Next-day interim update: Now that our main developer with responsibility for this area of the code has been able to get out of bed (he is in a different time-zone) and conducted an initial analysis, things look quite different. The controversy is entirely mistaken, and would not have existed if we had been consulted in any of our available support channels (e.g. the open-to-everyone forum on wordpress.org) and allowed sufficient time to investigate before publication (we first became aware at the end of a Monday that was a UK public holiday). In fact, on the analysis that we have now had time to perform, the controversy originated with a direct competitor who, after misconfiguring the plugin (what he configured is not a default option, and could only be achieved by either overlooking or misunderstanding the described use-cases and entering contrary details into the settings field), subsequently used the resulting Twitter storm to promote his own competing products. Fuller details will be forthcoming once our investigations are complete.
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In the last hour I have been made aware of some code in WP-Optimize’s “minify” module whose actual purpose (whether legitimate, or whether just to “cheat” page-speed-measurement tools) is questionable. We are investigating this, and a statement has been posted here whilst we carry that investigation out: https://wordpress.org/support/topic/code-under-investigate-in-wp-optimize/.
For clarity, we:
- definitely do not approve of such “cheats”
- will remove the code immediately after our investigation if it is found to be such
- and as explained at that link, inherited that particular section of code from another open-source minification project under an open-source licence, and did not at the time notice its suspect characteristics which we have now become aware of.
As stated at the above link, there is no question of the code being dangerous, vulnerable or useful for hackers – the question is whether it does anything useful to optimise your website for real-world visitors, or is just there to get better scores on speed measurement tools. Our products’ integrity and customers’ trust is essential for us, and we will take appropriate action as soon as our investigation is completed.
David Anderson (on behalf of WP-Optimize / Team Updraft)
The latest update for WP-Optimize 3.2.1 has now been released. As you can see from the list below we have been hard at work making changes, and as such – this latest update comes with a huge number of tweaks and fixes. As part of the new update, we have made changes so that WP-Optimize helps improve the performance and user experience in some very important areas of your WordPress site, including caching, image compression and minifying.
Try out he new and updated version of WP-Optimize today and see the difference.
- FIX: Apply different image compression levels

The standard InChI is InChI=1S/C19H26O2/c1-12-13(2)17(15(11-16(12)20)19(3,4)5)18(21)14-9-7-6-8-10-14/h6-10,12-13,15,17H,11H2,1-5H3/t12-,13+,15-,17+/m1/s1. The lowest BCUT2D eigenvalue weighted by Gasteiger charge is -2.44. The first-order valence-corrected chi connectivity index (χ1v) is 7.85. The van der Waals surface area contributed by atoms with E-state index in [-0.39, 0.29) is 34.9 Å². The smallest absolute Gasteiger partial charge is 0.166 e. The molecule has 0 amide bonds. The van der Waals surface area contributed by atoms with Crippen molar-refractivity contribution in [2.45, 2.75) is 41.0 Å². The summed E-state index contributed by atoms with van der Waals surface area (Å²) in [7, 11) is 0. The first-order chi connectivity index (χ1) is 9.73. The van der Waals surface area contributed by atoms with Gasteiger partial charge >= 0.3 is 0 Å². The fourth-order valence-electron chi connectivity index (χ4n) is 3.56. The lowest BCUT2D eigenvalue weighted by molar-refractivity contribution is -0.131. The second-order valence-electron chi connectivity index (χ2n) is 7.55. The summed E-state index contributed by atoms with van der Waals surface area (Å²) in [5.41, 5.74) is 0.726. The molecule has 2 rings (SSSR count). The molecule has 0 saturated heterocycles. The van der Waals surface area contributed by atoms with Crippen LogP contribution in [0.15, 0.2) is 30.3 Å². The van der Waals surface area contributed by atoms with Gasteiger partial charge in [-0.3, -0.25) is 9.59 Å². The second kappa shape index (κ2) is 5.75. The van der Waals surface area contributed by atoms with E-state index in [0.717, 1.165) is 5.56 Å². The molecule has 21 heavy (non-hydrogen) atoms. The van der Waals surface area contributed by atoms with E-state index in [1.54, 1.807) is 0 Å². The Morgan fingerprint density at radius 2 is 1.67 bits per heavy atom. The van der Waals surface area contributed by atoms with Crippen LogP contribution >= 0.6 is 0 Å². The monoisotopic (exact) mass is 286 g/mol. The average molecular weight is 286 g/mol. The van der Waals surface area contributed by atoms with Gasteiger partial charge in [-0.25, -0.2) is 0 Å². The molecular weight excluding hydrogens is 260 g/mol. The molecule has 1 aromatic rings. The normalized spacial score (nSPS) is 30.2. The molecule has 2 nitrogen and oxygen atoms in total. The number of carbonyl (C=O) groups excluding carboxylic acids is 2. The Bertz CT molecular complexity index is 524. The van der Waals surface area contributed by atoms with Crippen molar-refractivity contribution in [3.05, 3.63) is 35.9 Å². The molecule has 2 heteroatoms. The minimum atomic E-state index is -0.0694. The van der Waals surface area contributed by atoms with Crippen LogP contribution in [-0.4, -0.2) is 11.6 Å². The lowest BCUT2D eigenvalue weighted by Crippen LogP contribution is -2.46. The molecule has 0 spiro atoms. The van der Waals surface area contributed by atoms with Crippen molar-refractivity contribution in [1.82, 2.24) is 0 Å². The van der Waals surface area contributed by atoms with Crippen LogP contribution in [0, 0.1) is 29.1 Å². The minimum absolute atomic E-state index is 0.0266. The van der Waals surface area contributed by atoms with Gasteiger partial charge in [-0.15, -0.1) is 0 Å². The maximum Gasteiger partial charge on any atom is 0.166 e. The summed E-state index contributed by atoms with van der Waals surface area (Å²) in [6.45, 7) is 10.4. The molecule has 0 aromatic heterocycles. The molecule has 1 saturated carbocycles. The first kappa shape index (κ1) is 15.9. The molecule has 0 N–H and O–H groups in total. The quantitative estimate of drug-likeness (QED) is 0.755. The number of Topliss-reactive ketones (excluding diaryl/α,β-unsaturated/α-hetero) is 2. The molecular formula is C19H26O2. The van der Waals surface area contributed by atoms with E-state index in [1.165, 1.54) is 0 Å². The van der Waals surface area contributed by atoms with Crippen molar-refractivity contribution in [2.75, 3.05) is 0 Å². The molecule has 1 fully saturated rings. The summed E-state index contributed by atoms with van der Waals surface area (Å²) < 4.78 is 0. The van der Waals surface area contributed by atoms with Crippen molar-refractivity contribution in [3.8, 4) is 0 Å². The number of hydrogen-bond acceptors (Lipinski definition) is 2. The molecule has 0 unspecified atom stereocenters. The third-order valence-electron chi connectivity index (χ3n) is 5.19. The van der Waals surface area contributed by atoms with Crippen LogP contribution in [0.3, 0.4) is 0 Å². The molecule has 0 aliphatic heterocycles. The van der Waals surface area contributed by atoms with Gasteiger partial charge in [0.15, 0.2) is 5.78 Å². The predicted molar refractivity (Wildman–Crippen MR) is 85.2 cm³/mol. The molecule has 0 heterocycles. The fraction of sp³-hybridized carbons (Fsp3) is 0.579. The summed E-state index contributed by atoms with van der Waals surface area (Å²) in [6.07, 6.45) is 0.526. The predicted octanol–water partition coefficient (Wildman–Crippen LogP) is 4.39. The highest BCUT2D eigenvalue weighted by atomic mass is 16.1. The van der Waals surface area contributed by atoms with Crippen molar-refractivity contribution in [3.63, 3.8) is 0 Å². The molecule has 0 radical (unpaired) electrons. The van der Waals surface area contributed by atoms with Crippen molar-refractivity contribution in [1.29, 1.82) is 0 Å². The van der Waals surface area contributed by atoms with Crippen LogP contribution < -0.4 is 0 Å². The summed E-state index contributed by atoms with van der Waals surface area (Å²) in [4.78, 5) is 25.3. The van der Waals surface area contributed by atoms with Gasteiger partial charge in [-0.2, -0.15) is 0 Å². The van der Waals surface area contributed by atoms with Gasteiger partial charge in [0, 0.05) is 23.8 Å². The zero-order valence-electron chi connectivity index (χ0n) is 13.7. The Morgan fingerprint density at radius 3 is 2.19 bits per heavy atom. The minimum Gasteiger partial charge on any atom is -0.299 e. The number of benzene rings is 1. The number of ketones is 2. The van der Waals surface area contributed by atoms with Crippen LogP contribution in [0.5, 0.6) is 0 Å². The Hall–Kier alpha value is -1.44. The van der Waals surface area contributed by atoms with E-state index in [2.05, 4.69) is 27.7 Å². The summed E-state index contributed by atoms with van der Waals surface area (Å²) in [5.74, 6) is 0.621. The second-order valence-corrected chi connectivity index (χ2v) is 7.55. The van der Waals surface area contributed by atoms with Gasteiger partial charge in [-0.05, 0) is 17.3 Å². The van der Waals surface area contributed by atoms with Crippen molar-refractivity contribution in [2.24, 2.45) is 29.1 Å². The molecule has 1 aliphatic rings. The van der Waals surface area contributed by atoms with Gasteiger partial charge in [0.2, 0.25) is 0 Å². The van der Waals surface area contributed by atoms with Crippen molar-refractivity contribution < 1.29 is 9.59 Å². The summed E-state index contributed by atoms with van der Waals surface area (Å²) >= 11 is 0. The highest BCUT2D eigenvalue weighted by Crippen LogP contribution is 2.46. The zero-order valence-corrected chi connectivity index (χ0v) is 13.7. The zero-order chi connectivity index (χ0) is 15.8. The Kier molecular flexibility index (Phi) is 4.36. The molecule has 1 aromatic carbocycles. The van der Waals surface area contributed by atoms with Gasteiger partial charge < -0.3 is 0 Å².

- FIX: Cache – Purge WooCommerce product page after stock update
- FIX: Database errors after adding a new site
- FIX: Flatsome theme compatibility with google fonts
- FIX: Image compression advanced settings, display default backup days instead of empty value.
- FIX: Image compression was not working when the image extension used capital letters
- FIX: Premium – Cache – Potential PHP error in User-specific cache
- FIX: Premium – resolve potential admin-area PHP error if the deprecated mailchimp sync plugin and MC4WP plugin are both active (and potentially other situations where a plugin deactivates another)
- FIX: Premium – Unused images – compatibility with PHP 8
- FIX: Premium – Unused images – issue with parenthesis in name
- FIX: Premium – Unused images – Pagination count doesn’t update
- FIX: Prevent a PHP notice when using with UpdraftCentral
- FIX: Save prioritize maximum compression setting correctly
- FIX: Wrong redirect when wiping settings on multisite
- TWEAK: Premium – add review link at bottom of settings
- TWEAK: Force monolog/monolog and psr/log versions to retain PHP 5.X compatibility/satisfy wordpress.org SVN hooks
- TWEAK: Add compatibility with Kinsta
- TWEAK: Added functionality for to convert MyISAM to InnoDB
- TWEAK: Add filters for minify input string
- TWEAK: Cache – Added filter to modify cache exception urls
- TWEAK: Cache – Optimize preload from sitemap
- TWEAK: Cache – Serve different versions based on cookie consent
- TWEAK: changed filter to prevent deprecation notice in php 8.1+
- TWEAK: Decide automatically whether to inline css or not based on file size
- TWEAK: Fix typo in text domain name
- TWEAK: get_hurl function minified.
- TWEAK: Improve clarity of debug message when DONOTCACHEPAGE constant is used
- TWEAK: Improve DB UI/UX on multisite
- TWEAK: Improve minify cache size messages
- TWEAK: Making Estatik plugin compatible
- TWEAK: Minify – Add JS translations support
- TWEAK: Minify HTML only on cache pre-loading
- TWEAK: Port from previous semaphore classes to Updraft_Semaphore_3_0
- TWEAK: Premium – Unused images – Show that there are images in the trash without having to re-scan everything
- TWEAK: Prevent a PHP notice when downloading image compression log file. Fix backup modal styling issue.
- TWEAK: Prevent fatal error in gzip settings when stylesheet could not be fetched
- TWEAK: Short-circuit trivial case of nothing in the buffer when page-caching, to involve any possible other issues
- TWEAK: Update comments count after trackbacks and pingbacks deletion
- TWEAK: Update minified asset when the enqueued scripts and styles version change
- TWEAK: Use proper constant of includes path in user cache extension